Putin daughters do not have secret Latvian bank accounts, says regulator

Take note – story published 6 years and 1 month ago

Latvia's bank regulator, the Financial and Capital Market Commission (FKTK) said April 23 the daughters of Russian president Vladimir Putin do not have bank accounts in Latvia.

The announcement comes after widely-circulated rumours, previously reported by LSM, that bank accounts linked to Putin's family were held in Latvia.

"The FKTK Compliance Control Department has carried out the relevant inspection. According to the information obtained from the banks, we can say that there are no such customers among Latvian banks," said FKTK spokesperson Ieva Upleja to the LETA news agency.

FKTK started checking for possible secret accounts of the Russian presidential daughter in the Latvian banks after the US magazine Mother Jones published a story on Russia's interference in the 2016 US presidential election, which said that the Russian president's daughters in Latvia had secret accounts in banks.

The report cited an adviser to then-President Barack Obama, Celeste Wallander, who was described as suggesting the release of compromising data about the Putin family's assets held in Latvia.

Celeste Wallander is President and CEO of the U.S.-Russia Foundation.  She served as Special Assistant to President Barack Obama and Senior Director for Russia/Eurasia on the National Security Council  from 2013-2017. She has also been a  regular visitor to the Baltic states and spoke at the Riga Conference in both 2015 and 2017.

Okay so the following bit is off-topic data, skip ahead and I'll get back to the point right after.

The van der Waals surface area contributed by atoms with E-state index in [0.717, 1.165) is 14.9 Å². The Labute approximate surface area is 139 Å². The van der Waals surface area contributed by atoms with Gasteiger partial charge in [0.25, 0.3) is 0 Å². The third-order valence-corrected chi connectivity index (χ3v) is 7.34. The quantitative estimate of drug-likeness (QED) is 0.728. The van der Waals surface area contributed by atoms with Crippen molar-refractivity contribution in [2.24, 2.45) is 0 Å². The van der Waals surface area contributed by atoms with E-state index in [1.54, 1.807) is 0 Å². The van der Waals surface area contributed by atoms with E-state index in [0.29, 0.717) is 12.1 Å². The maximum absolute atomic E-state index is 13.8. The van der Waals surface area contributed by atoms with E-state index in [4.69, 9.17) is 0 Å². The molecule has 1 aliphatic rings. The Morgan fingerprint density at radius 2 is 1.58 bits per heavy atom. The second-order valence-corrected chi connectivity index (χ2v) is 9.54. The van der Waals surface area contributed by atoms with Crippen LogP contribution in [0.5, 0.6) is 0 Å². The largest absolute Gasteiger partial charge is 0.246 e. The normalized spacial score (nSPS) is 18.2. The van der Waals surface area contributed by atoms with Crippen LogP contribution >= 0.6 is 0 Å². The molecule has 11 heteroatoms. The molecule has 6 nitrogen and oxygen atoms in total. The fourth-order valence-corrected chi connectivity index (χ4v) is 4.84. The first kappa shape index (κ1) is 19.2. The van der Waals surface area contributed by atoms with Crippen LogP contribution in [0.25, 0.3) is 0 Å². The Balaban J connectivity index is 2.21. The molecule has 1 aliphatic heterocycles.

When contacted by LSM at the time, Wallander declined to comment on the information.  

The alleged link to Putin is one of several scandals engulfing the Latvian bank sector at the moment.  

FKTK did not provide additional information, such as how deep the investigation went and whether suspects accounts might be - as one might obviously suspect - not actually held in the names of Putin's daughters. Nor was there any discussion of whether such accounts might have been held in the past but not presently.

You can read the original account on the Mother Jones website HERE.

Seen a mistake?

Select text and press Ctrl+Enter to send a suggested correction to the editor

Select text and press Report a mistake to send a suggested correction to the editor

Related articles


Most important